FlashSoft also utilizes write-back caching, an approach that provides the greatest performance benefit to write intensive workloads. By storing data initially to cache and then writing data after the fact to primary storage, write operations benefit immediately from a performance boost. FlashSoft addresses error handling requirements in the event that there is a failure in flash before the storing of data in primary storage through the use of either hardware- or software-based RAID.
There is a situation where writing all data into cache first is not effective. When large contiguous write operations are performed, the cache can be tied up with a phenomenon known as “cache bottleneck” that slows down overall system performance. FlashSoft uses a feature called Write Stream Recognition that recognizes the contiguous writes, and bypasses cache writing to go directly to primary storage. The threshold at which the corrective action is determined can be configurable within the FlashSoft software.
FlashSoft has a number of other benefits that differentiates it from alternative flash software. These benefits include the following:
There are a number of new capabilities with FlashSoft 3.7 that increase the usability and impact of the software and flash hardware. The following capabilities per platform are now available.
When flash is being considered as way to accelerate applications, cost can be an immediate concern. However, there are a number of benefits to flash that should be considered that will actually lower overall costs.
Flash hardware and software solutions for servers can cost under $10,000 and still deliver a huge boost in application performance. This is significantly less than what is required to deploy an all-flash or hybrid array. The performance in IOPS for data within flash vs. hard disk drives is significant and well documented, but the performance benefit can also be significant when characterized across the entire storage infrastructure. Performance tests illustrate FlashSoft software was able to accelerate a workload from 450 IOPS to 6462 IOPS in a Windows environment—over a 14x increase in performance compared to the non-accelerated back end. Storage latency was also greatly improved, dropping from 1272 milliseconds to 55.65 milliseconds—over 22x improvement in response time. Applications are measured by how much work they can get done in a specific amount of time. By increasing the amount of work by 14x with a nominal investment, then the overall cost per application transaction is greatly reduced.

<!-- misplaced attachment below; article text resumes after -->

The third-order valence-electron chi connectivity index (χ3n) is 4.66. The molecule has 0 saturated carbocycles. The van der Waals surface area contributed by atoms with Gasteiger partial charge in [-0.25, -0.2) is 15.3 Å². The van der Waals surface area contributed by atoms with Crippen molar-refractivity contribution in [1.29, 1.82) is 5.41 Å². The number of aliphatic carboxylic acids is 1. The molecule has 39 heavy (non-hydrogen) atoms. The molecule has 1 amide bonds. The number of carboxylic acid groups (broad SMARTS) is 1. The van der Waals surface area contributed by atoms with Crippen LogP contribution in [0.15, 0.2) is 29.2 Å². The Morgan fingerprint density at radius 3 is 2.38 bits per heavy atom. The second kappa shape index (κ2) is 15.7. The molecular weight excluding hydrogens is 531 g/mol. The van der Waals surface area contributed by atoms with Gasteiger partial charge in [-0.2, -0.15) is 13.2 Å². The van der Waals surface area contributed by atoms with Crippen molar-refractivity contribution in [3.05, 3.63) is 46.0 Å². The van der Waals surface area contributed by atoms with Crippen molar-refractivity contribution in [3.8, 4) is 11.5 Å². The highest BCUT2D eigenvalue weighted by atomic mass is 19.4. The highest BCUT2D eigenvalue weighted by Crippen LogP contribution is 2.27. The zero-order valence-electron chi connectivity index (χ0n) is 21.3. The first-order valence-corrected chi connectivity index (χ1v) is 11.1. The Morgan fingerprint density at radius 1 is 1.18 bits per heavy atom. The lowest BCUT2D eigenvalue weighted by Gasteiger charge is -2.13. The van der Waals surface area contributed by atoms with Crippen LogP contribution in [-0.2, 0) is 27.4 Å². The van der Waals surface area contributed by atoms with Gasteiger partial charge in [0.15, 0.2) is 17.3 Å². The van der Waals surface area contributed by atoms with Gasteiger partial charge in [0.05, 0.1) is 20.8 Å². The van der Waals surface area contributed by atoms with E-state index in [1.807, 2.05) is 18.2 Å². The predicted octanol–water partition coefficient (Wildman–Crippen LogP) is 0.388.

By minimizing latency with server flash, the amount of I/O between server and primary SAN storage can be greatly reduced. This is because network-based storage is not only provisioned for capacity, but for performance as well. Additional spindles, HBAs network switches, and storage controllers that are normally deployed to increase performance can be avoided. It is not uncommon that a solution that utilizes FlashSoft with flash can save up to 25% or more in storage costs compared with the same number of servers that utilized direct-attached and/or SAN storage alone.
FlashSoft software supports not only SanDisk PCIe flash and SSDs, but those of third party hardware vendors as well. This capability was developed before SanDisk acquired FlashSoft in 2012. SanDisk was smart to keep the multiple hardware vendor capability in place. This capability provides yet more investment protection for customers. In addition to supporting pre-existing SanDisk PCIe and SSD customers, SanDisk is able to gain new customers for both its hardware and software.
The improved FlashSoft software and solution bundles are welcome additions to the all-flash market, and EMA applauds SanDisk for making flash and SSD solutions for the enterprise more productive, cost effective, and easier to deploy.